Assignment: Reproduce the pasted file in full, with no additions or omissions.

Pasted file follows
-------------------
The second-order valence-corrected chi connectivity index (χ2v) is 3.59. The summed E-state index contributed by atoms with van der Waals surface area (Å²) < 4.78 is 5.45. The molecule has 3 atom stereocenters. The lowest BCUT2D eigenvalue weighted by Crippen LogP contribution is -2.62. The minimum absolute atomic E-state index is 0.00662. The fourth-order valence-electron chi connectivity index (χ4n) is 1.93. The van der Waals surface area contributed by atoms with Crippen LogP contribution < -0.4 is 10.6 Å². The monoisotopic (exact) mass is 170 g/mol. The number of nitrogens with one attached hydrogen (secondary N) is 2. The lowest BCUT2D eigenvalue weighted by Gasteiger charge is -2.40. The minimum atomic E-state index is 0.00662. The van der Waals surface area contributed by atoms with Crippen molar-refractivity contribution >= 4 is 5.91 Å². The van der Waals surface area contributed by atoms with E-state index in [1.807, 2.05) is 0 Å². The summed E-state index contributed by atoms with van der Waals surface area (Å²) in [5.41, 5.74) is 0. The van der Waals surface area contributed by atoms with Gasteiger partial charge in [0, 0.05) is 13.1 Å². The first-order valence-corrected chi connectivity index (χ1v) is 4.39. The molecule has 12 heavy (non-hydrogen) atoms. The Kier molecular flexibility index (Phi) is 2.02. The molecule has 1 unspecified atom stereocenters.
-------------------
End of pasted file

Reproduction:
The second-order valence-corrected chi connectivity index (χ2v) is 3.59. The summed E-state index contributed by atoms with van der Waals surface area (Å²) < 4.78 is 5.45. The molecule has 3 atom stereocenters. The lowest BCUT2D eigenvalue weighted by Crippen LogP contribution is -2.62. The minimum absolute atomic E-state index is 0.00662. The fourth-order valence-electron chi connectivity index (χ4n) is 1.93. The van der Waals surface area contributed by atoms with Crippen LogP contribution < -0.4 is 10.6 Å². The monoisotopic (exact) mass is 170 g/mol. The number of nitrogens with one attached hydrogen (secondary N) is 2. The lowest BCUT2D eigenvalue weighted by Gasteiger charge is -2.40. The minimum atomic E-state index is 0.00662. The van der Waals surface area contributed by atoms with Crippen molar-refractivity contribution >= 4 is 5.91 Å². The van der Waals surface area contributed by atoms with E-state index in [1.807, 2.05) is 0 Å². The summed E-state index contributed by atoms with van der Waals surface area (Å²) in [5.41, 5.74) is 0. The van der Waals surface area contributed by atoms with Gasteiger partial charge in [0, 0.05) is 13.1 Å². The first-order valence-corrected chi connectivity index (χ1v) is 4.39. The molecule has 12 heavy (non-hydrogen) atoms. The Kier molecular flexibility index (Phi) is 2.02. The molecule has 1 unspecified atom stereocenters.